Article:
Nia Jax vs. Alex Bliss for the RAW women’s title: In a rematch of their Wrestlemania 34 spectacle (lol), Jax looks to defend the prop for the first time. Smart money would say that they will flip one of the women’s belts, and since the better move would be to have Flair win her belt back and keep the Raw belt on Jax, they’ll most likely do the opposite.  

Jax hasn’t shown herself to be a money draw or much in the way of a character, but WWE loves her look. They’re super into anyone with Samoan heritage, so much so that if you’re over 300lbs and you attend a WWE show, you may walk out with a contract. It would be best to keep Jax strong here, but I’m also expecting a banana peel loss for her giving Bliss the belt back.  

Jeff Hardy vs. Randy Orton for the U.S. title: I saw this match live in 2008 at the Royal Rumble in Madison Square Garden for the WWE title. 10 years and multiple wellness strikes later, these fellas run it back for a lesser title, on a lesser show, in a lesser city. PROGRESS! That Rumble also had Jimmy Wang Yang and Shannon Moore defeating Deuce 'n Domino. What a difference a decade makes.  

This match should be good. Jeff Hardy probably believes he has a lot left to prove and will probably pull out all the stops. If Orton decides to not mail it in, this match could be solid. I’d like to see a Swanton into an RKO.  

Seth Rollins vs. The Miz for the Intercontinental title: I don’t care for either of these two fellas. The Miz will just never be a draw. He’s developed an awesome heel character, but that’s it. We’ve seen the Miz for what seems like an eternity on WWE programming and his character, while well developed, is just not believable. It comes across as a total character, even though I really believe he’s probably a true douche.  

Rollins, on the other hand, is an incredible in-ring performer yet it’s unclear the character he is trying to portray. It just looks like he’s an indy wrestler from 2005 who hasn’t realized that soaking your hair, wearing pleather, and coming out to a Disturbed song isn’t enough to get over. A lot of people love him, but not me.  This match will be well worked and exciting, so at least it has that.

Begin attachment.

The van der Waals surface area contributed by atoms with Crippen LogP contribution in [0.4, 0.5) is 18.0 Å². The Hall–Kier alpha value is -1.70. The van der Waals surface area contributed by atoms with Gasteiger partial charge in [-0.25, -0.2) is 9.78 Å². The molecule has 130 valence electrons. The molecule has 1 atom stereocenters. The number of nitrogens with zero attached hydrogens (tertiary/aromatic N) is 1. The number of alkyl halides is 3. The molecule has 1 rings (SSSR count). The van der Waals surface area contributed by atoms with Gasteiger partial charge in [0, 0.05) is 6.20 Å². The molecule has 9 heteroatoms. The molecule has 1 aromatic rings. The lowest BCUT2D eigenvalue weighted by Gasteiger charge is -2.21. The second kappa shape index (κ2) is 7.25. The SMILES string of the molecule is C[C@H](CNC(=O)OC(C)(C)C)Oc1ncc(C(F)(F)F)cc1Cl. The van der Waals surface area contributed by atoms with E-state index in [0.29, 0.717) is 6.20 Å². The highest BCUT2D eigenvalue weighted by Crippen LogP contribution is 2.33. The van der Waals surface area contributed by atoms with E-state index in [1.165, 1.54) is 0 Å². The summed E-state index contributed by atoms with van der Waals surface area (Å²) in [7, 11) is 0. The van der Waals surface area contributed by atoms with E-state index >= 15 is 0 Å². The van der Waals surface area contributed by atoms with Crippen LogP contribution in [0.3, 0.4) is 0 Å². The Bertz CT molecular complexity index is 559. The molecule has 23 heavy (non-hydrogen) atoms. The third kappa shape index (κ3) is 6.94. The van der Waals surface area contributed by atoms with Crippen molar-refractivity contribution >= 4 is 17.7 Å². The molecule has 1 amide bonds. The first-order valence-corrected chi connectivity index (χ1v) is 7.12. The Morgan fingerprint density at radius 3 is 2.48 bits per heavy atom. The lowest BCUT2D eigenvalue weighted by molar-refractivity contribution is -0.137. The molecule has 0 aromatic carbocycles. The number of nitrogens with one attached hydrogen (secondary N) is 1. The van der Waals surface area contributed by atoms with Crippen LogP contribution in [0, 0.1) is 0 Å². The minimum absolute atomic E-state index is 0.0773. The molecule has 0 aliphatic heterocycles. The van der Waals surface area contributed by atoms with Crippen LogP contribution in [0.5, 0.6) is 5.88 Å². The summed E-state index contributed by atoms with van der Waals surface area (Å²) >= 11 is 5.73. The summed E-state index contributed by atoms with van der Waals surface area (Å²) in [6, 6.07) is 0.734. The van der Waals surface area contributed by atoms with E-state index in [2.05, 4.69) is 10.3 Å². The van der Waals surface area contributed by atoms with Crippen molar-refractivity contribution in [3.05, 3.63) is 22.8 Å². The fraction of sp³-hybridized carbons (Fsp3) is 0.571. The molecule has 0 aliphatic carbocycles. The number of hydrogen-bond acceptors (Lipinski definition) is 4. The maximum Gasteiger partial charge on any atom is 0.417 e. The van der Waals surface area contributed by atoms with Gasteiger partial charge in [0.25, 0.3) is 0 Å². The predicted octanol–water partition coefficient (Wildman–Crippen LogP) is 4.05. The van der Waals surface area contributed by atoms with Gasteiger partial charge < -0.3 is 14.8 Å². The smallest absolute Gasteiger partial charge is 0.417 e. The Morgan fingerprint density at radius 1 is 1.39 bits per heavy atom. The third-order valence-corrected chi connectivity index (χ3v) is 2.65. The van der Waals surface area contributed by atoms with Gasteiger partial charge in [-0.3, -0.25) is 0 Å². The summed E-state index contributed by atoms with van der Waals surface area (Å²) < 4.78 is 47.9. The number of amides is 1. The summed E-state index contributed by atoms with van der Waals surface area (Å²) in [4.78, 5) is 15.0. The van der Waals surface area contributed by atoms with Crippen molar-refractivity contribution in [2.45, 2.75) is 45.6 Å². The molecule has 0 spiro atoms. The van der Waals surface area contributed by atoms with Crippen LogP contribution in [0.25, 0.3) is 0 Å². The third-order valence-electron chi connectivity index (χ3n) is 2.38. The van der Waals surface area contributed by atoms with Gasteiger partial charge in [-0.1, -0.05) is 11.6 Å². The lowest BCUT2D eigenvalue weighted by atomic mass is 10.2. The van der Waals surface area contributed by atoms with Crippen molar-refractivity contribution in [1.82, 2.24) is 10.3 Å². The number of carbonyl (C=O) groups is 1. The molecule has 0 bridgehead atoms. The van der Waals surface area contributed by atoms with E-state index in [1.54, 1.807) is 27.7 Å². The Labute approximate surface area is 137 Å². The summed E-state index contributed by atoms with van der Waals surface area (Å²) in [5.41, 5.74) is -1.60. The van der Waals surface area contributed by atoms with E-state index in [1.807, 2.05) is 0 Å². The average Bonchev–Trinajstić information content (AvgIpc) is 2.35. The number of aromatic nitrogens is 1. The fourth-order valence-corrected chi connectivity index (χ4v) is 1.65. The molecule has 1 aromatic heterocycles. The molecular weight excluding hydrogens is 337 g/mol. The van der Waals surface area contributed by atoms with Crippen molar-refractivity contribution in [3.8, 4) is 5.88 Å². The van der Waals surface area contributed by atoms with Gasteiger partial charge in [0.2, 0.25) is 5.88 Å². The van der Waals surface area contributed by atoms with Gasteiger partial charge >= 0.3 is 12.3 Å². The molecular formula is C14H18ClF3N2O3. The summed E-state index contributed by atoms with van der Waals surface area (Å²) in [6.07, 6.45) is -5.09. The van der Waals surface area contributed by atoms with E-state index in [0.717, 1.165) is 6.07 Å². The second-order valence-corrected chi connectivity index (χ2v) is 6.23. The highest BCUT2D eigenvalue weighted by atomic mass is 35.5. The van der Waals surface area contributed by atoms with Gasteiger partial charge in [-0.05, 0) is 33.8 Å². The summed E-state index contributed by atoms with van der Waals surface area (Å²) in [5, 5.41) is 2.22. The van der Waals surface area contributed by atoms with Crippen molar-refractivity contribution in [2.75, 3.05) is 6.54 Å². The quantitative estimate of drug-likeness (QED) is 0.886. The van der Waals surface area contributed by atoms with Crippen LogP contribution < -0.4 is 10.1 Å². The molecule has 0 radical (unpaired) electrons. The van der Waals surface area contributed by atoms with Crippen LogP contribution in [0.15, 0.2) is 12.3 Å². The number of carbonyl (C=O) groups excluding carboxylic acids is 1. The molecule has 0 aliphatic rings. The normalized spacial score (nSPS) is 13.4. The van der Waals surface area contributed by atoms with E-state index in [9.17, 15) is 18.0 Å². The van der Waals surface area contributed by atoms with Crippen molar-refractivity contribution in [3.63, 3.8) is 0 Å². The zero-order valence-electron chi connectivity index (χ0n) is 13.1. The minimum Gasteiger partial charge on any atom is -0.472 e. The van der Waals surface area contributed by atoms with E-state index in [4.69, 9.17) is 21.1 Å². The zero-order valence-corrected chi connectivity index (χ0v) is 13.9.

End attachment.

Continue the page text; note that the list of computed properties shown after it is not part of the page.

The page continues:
Daniel Bryan vs. Big Cass: Could Big Cass be any more generic? “Here’s what we're gonna do with ya kid. Grow your hair out, then wear part of a t-shirt, and do big man moves. You’ll be as over as Seth Rollins… but taller!” I’m not into Big Cass. Clearly, Enzo Amore was the heart of that duo. I’m not sure I smell success for Large Casserole.  

Fortunately, this match is all about Daniel Bryan. Having just set the record for longest time in a Royal Rumble, Bryan’s push should continue here as the underdog looks to get his wrestling groove back. Unfortunately, he doesn’t really have a Nigel McGuinness on the other side of the ring to work with. Hopefully, it won’t matter much and Bryan can work his magic. Expect a lot of selling from Bryan and a lot of Kevin Nash hair fixing and stalling by Cass.  

Roman Reigns vs. Samoa Joe: Having failed for something like the 80th time, Reigns puts his title hunt on hold to tackle the Samoan submission machine. Have I mentioned that WWE loves islanders? This should be a fun match, which is something I haven’t said about a Reigns match since The Shield was canceled. I really enjoyed Michael Chiklas on that show.  

Joe hasn’t really been given the ball and I think this could be his time. He needs a clean win here. Whether or not they give it to him is yet to be determined as far as the public knows. If they really want to try with Reigns again, he needs to go on a significant losing streak then disappear for at least six months. He’s not a draw anymore. He’s burned out, stale, injured, and not at the top of his game. He’s failed time after time to win the big one, and since this isn’t a big one, they’ll probably have him win, which is stupid, because Joe could really use a monster push.  

A.J. Styles vs. Shinsuke Nakamura in a no DQ match for the WWE title: In one of the dumbest heel turns at Wresltemania since “Stone Cold” Steve Austin, Nakamura looks to finally defeat Styles. In his mind, he couldn’t beat Styles straight away and thus cracked, leading to the multiple low blow attacks and the No DQ stipulation. The two had a decent match at Mania, which was followed by another above average yet unsatisfying match at The Greatest Royal Rumble show where they brawled to a double count-out.  

I’m not saying they shouldn’t have turned Nakamura heel, but it felt like he should have gotten to the top as a babyface before the turn. Styles is the best in the world in terms of performance, and Nakamura is easily top 10 as well. This match should be awesome, and hopefully, with the addition of the No DQ stipulation, they’ll be able to do some insane stuff. I expect a lot here and I also expect a Nakamura victory.  

There ya have it… a complete and fully accurate rundown of the upcoming Backlash PPV! Follow @comedysuplex on Twitter to get a running commentary on the show.